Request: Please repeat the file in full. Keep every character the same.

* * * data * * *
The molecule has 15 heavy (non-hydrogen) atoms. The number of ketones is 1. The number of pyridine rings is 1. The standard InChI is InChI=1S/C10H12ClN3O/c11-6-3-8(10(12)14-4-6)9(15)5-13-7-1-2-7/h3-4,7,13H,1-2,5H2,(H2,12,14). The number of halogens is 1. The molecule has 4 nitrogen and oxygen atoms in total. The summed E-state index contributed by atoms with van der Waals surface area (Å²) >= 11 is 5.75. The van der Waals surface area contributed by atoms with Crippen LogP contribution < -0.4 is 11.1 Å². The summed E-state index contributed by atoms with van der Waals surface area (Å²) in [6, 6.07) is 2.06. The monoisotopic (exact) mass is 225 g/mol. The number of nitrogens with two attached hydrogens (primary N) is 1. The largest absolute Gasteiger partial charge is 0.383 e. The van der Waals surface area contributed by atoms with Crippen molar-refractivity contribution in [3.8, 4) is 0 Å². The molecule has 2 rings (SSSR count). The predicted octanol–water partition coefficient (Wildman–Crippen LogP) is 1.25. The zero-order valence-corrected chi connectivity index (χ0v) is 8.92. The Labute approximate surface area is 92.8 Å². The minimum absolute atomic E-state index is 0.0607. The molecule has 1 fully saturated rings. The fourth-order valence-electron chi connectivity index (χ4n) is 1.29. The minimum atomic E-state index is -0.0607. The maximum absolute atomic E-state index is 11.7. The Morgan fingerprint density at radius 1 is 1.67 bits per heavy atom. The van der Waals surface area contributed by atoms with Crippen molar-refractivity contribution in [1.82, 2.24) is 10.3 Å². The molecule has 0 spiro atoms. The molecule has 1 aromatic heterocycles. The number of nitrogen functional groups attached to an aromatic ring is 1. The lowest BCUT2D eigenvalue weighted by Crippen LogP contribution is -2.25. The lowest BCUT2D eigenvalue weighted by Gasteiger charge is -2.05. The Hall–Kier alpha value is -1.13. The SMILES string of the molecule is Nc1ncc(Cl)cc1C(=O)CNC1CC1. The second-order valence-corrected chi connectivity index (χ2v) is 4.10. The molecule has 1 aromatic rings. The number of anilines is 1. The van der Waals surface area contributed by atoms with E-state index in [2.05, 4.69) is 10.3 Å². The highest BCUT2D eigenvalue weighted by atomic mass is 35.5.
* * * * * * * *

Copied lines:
The molecule has 15 heavy (non-hydrogen) atoms. The number of ketones is 1. The number of pyridine rings is 1. The standard InChI is InChI=1S/C10H12ClN3O/c11-6-3-8(10(12)14-4-6)9(15)5-13-7-1-2-7/h3-4,7,13H,1-2,5H2,(H2,12,14). The number of halogens is 1. The molecule has 4 nitrogen and oxygen atoms in total. The summed E-state index contributed by atoms with van der Waals surface area (Å²) >= 11 is 5.75. The van der Waals surface area contributed by atoms with Crippen LogP contribution < -0.4 is 11.1 Å². The summed E-state index contributed by atoms with van der Waals surface area (Å²) in [6, 6.07) is 2.06. The monoisotopic (exact) mass is 225 g/mol. The number of nitrogens with two attached hydrogens (primary N) is 1. The largest absolute Gasteiger partial charge is 0.383 e. The van der Waals surface area contributed by atoms with Crippen molar-refractivity contribution in [3.8, 4) is 0 Å². The molecule has 2 rings (SSSR count). The predicted octanol–water partition coefficient (Wildman–Crippen LogP) is 1.25. The zero-order valence-corrected chi connectivity index (χ0v) is 8.92. The Labute approximate surface area is 92.8 Å². The minimum absolute atomic E-state index is 0.0607. The molecule has 1 fully saturated rings. The fourth-order valence-electron chi connectivity index (χ4n) is 1.29. The minimum atomic E-state index is -0.0607. The maximum absolute atomic E-state index is 11.7. The Morgan fingerprint density at radius 1 is 1.67 bits per heavy atom. The van der Waals surface area contributed by atoms with Crippen molar-refractivity contribution in [1.82, 2.24) is 10.3 Å². The molecule has 0 spiro atoms. The molecule has 1 aromatic heterocycles. The number of nitrogen functional groups attached to an aromatic ring is 1. The lowest BCUT2D eigenvalue weighted by Crippen LogP contribution is -2.25. The lowest BCUT2D eigenvalue weighted by Gasteiger charge is -2.05. The Hall–Kier alpha value is -1.13. The SMILES string of the molecule is Nc1ncc(Cl)cc1C(=O)CNC1CC1. The second-order valence-corrected chi connectivity index (χ2v) is 4.10. The molecule has 1 aromatic rings. The number of anilines is 1. The van der Waals surface area contributed by atoms with E-state index in [2.05, 4.69) is 10.3 Å². The highest BCUT2D eigenvalue weighted by atomic mass is 35.5.